When discussing any triumphant or flourishing organization or institution, the main attribute which will always surface when examining the true fabric of what allows a particular organization or institution to excel, will always be leadership.
Leadership is portrayed at its pinnacle in William Bratton's Turnaround, Rudolph Giuliani's book Leadership, Oren Harari's book The Leadership Secrets of Colin Powell, and David Lipsky's book Absolutely American: Four Years at West Point. In each of these works, the author does an exceptional job of depicting the various traits and characteristics necessary for being a powerful and effective leader.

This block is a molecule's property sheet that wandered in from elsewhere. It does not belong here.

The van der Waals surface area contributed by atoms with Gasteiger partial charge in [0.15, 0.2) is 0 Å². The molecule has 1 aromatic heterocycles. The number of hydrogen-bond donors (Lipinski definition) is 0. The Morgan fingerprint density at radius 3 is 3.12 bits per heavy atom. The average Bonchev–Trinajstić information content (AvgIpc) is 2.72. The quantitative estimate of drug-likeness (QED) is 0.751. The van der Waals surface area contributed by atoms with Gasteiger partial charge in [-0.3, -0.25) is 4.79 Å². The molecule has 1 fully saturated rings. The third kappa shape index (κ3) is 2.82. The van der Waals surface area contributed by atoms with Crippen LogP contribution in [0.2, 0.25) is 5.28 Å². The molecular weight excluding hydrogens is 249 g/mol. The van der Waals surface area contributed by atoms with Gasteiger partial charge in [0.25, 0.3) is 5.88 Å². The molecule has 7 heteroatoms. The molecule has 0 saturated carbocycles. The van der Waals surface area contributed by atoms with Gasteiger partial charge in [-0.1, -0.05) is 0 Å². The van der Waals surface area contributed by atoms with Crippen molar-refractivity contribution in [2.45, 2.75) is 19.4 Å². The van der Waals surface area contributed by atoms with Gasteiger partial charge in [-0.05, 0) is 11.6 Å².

William Bratton, born and raised in Boston, was appointed as New York City's new police commissioner by Mayor Rudolph Giuliani on December 2, 1993. William Bratton was a leader who spent his whole life turning around low-performing, dysfun-ctional police departments. It was his specialty and it soon became his trademark. Bill Bratton hit the ground running as the commissioner of police by implementing several policies and visions that he had, that many believed would be unfathomable in policing. His goals were revolutionary and unprecedented and would not be possible to achieve if not for his incredible leadership ability. His ability as an effective leader allowed him to select intelligent, experienced, and quality individuals who shared identical beliefs and visions as he did. Any leader would agree that anything is possible through optimism, intelligent planning, and preparation, but nothing is possible if your chosen "executives" lack the leader's confidence to operate freely and carry out the organization's ultimate goals. Bratton was a believer in Theodore Roosevelt's ideology that "the best executive is the one who has sense enough to pick good men to do what he wants done, and self- restraint enough to keep from meddling with them while they do it." Bratton was a master motivator. His optimism rubbed off on everyone around him and this reflected their performance. He had a belief that "leadership is the ability to enthuse and encourage the people in your organization so highly that, whatever idea is put into action, they embrace it so fully they forget the genesis and assume it was their own" (Bratton pg.155). This was Bratton's basic concept and he put it to work for him almost immediately in the New York City Police Department. Bratton realized the task at hand and that it would not be easy. He knew he was given the number one police job in the country as the commissioner of the NYPD, and he was ready. He knew that nothing would be possible without the support of his police officers. Morale was one of the big reasons that the NYPD was so run down upon Bratton's arrival. He set out to the 103rd precinct in Queens to let them know that things are about to change. Bratton carefully selected this precinct as the one he would utilize in making his initial presence felt. Morale was exceptionally low in this precinct due to the murder of Officer Ed Byrne. In February of 1988 Officer Byrne was sitting in his patrol car guarding the home of a man who had informed on a drug dealer when he was shot to death by drug dealers. That was a vicious indicator of the life and times of police officers during that era, and Bratton knew it. As Bratton's first "official act" as police commissioner, he stood in front of the 103 and began: "I said when I took this job that we would take this city back for the good people that live here, neighborhood by neighborhood, block by block, house by house. But I'm going to need your help in doing that. I'm going to need all of you in the game. I want my cops to be cops. I want them to be assertive. I don't want them walking by or looking the other way when they see something. No matter what the old rules were, I expect you to see something and take proper police action. I expect you to be honest. I expect you to uphold the oath that you took on the first...
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